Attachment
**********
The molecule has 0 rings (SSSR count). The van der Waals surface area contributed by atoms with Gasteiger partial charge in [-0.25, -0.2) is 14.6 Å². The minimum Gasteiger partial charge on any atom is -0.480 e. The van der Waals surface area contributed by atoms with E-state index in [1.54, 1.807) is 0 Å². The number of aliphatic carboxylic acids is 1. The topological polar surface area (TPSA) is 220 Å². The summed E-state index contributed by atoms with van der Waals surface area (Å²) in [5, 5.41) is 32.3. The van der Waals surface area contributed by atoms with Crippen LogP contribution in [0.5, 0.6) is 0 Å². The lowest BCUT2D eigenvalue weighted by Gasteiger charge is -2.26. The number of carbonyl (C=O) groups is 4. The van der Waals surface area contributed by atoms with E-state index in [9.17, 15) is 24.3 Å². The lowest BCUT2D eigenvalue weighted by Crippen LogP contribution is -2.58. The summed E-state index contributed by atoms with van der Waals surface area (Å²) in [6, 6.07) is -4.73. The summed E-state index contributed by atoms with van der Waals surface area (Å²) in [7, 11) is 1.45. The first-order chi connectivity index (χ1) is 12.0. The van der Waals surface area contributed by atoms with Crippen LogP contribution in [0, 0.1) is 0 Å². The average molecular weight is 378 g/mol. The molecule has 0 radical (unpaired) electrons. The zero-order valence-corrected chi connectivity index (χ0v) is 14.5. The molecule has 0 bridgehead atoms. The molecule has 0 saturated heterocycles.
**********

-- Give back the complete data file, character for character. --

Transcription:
The molecule has 0 rings (SSSR count). The van der Waals surface area contributed by atoms with Gasteiger partial charge in [-0.25, -0.2) is 14.6 Å². The minimum Gasteiger partial charge on any atom is -0.480 e. The van der Waals surface area contributed by atoms with E-state index in [1.54, 1.807) is 0 Å². The number of aliphatic carboxylic acids is 1. The topological polar surface area (TPSA) is 220 Å². The summed E-state index contributed by atoms with van der Waals surface area (Å²) in [5, 5.41) is 32.3. The van der Waals surface area contributed by atoms with Crippen LogP contribution in [0.5, 0.6) is 0 Å². The lowest BCUT2D eigenvalue weighted by Gasteiger charge is -2.26. The number of carbonyl (C=O) groups is 4. The van der Waals surface area contributed by atoms with E-state index in [9.17, 15) is 24.3 Å². The lowest BCUT2D eigenvalue weighted by Crippen LogP contribution is -2.58. The summed E-state index contributed by atoms with van der Waals surface area (Å²) in [6, 6.07) is -4.73. The summed E-state index contributed by atoms with van der Waals surface area (Å²) in [7, 11) is 1.45. The first-order chi connectivity index (χ1) is 12.0. The van der Waals surface area contributed by atoms with Crippen LogP contribution in [0, 0.1) is 0 Å². The average molecular weight is 378 g/mol. The molecule has 0 radical (unpaired) electrons. The zero-order valence-corrected chi connectivity index (χ0v) is 14.5. The molecule has 0 bridgehead atoms. The molecule has 0 saturated heterocycles.